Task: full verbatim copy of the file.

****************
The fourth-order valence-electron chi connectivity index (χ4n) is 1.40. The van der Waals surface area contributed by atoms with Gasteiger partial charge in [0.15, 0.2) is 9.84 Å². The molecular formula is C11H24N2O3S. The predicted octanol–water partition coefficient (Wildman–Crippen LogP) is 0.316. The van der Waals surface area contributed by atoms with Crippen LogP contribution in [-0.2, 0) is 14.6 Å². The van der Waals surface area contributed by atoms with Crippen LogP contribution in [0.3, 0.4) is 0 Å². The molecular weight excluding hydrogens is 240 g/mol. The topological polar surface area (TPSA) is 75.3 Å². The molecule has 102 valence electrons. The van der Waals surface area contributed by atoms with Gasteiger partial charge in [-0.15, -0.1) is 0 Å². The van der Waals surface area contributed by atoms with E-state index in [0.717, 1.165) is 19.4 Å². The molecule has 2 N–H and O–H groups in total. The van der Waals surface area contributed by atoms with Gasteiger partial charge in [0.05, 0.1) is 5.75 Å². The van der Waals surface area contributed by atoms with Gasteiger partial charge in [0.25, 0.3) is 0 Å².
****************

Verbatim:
The fourth-order valence-electron chi connectivity index (χ4n) is 1.40. The van der Waals surface area contributed by atoms with Gasteiger partial charge in [0.15, 0.2) is 9.84 Å². The molecular formula is C11H24N2O3S. The predicted octanol–water partition coefficient (Wildman–Crippen LogP) is 0.316. The van der Waals surface area contributed by atoms with Crippen LogP contribution in [-0.2, 0) is 14.6 Å². The van der Waals surface area contributed by atoms with Crippen LogP contribution in [0.3, 0.4) is 0 Å². The molecular weight excluding hydrogens is 240 g/mol. The topological polar surface area (TPSA) is 75.3 Å². The molecule has 102 valence electrons. The van der Waals surface area contributed by atoms with Gasteiger partial charge in [-0.15, -0.1) is 0 Å². The van der Waals surface area contributed by atoms with E-state index in [0.717, 1.165) is 19.4 Å². The molecule has 2 N–H and O–H groups in total. The van der Waals surface area contributed by atoms with Gasteiger partial charge in [0.05, 0.1) is 5.75 Å². The van der Waals surface area contributed by atoms with Gasteiger partial charge in [0.25, 0.3) is 0 Å².